366 days of gratitude

August 2, 2016

We’ve had an unusually warm winter but the last few days have reminded us which season it is.

Sunday was showery, yesterday was one of those cloudy days with a southerly straight from Antarctica and we woke to a heavy frost this morning.

But the sky was cloudless, the sun shone all day and at last we’re getting more daylight hours for which I’m very grateful.


Word of the day

August 2, 2016

Inculpate – to charge with fault; blame; accuse;  involve in a charge; incriminate.


Not guilty not necessarily innocent

August 2, 2016

Justice Minister Amy Adams has confirmed that David Bain’s application for compensation for wrongful conviction and imprisonment has been concluded:

“This case has been one of the most complex, unique and high profile cases New Zealand has ever known,” says Ms Adams.

Ian Callinan QC, a former Justice of Australia’s highest court, was appointed by Ms Adams on 19 March 2015 to provide advice on Mr Bain’s claim. Mr Callinan’s report was received by the Minister on 27 January 2016.

“Mr Callinan’s report found that Mr Bain has not established his innocence on the balance of probabilities. As such, no statement of innocence or compensation payment will be made to Mr Bain.

“However, the Crown recognises that the compensation application process has lasted nearly six and a half years and that this has been an incredibly difficult and complicated case for all involved. Reaching this point has taken longer than anyone would have wanted it to.

“In addition, since receiving Mr Callinan’s final report it has become evident that Mr Bain and his advisors didn’t accept Mr Callinan’s findings. They made it absolutely clear that they intended to legally challenge that report, leading to considerable further cost and delay in this matter.

“While the Crown is confident in the strength of its position in any such review, it’s clearly desirable to bring finality to this case and avoid the cost and uncertainty of further proceedings.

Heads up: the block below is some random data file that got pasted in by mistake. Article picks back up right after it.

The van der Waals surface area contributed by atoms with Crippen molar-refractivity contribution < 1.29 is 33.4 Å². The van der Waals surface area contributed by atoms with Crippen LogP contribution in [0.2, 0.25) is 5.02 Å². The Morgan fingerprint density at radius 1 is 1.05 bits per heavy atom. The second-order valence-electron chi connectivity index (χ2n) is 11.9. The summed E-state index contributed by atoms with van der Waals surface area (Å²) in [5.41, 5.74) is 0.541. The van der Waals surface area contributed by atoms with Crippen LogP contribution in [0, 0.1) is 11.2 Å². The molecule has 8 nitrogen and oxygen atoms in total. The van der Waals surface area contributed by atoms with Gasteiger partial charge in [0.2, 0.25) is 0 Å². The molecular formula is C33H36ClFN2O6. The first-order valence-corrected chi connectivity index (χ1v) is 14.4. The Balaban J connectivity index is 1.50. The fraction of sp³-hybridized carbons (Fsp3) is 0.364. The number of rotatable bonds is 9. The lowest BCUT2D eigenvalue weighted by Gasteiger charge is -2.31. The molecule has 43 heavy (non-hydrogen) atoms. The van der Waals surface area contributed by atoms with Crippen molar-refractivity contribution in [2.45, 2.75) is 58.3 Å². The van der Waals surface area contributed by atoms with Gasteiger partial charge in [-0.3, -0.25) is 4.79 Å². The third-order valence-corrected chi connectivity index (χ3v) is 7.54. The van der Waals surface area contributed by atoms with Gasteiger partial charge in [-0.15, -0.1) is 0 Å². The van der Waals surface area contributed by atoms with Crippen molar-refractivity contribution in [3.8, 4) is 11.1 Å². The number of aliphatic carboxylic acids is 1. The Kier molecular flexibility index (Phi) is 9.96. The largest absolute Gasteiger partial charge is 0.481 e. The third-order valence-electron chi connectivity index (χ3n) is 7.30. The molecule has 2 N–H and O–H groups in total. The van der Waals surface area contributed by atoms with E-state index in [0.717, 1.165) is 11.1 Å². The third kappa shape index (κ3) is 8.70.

“In my view, no one benefits from this matter continuing to drag on. In light of that, the Crown has agreed to make an ex gratia payment of $925,000 in recognition of the time involved and expenses incurred by Mr Bain during the compensation process, and the desirability of avoiding further litigation.”

Mr Bain has accepted this payment in full and final settlement of all matters.

“This resolution is a pragmatic one that recognises the unique circumstances of this case and a desire on all sides to bring this matter to a close,” says Ms Adams.

“While many New Zealanders hold strong views on the case, the complexities of the evidence and the opinions that evidence has given rise to, are such that those views are likely to continue to be firmly held without clear resolution.”

“While the issue has divided opinion in New Zealand, I am satisfied that the matter has at least now been concluded.”

The Minister is quite clear the payment is an ex gratia one and not compensation but that won’t stop others using it as a precedent.

The two Callinan reports are  here and here.

From part way down page 114 in the first one, Mr Callinan lists objective or otherwise incontestable facts.

From page 118 he lists contestable facts.

From page 138 he gives his conclusion and the reasons for it.

New Zealand juries are required to find people guilty or not guilty beyond reasonable doubt. If the jury has reasonable doubt as to the accused’s guilt it has to opt for not guilty.

Being found not guilty beyond reasonable doubt doesn’t mean the accused has been proven to be innocent.

Unlike in a court, Bain and his supporters had to provide enough evidence to find him innocent and Mr Callinan found they were unable to do so.


Rural-round up

August 2, 2016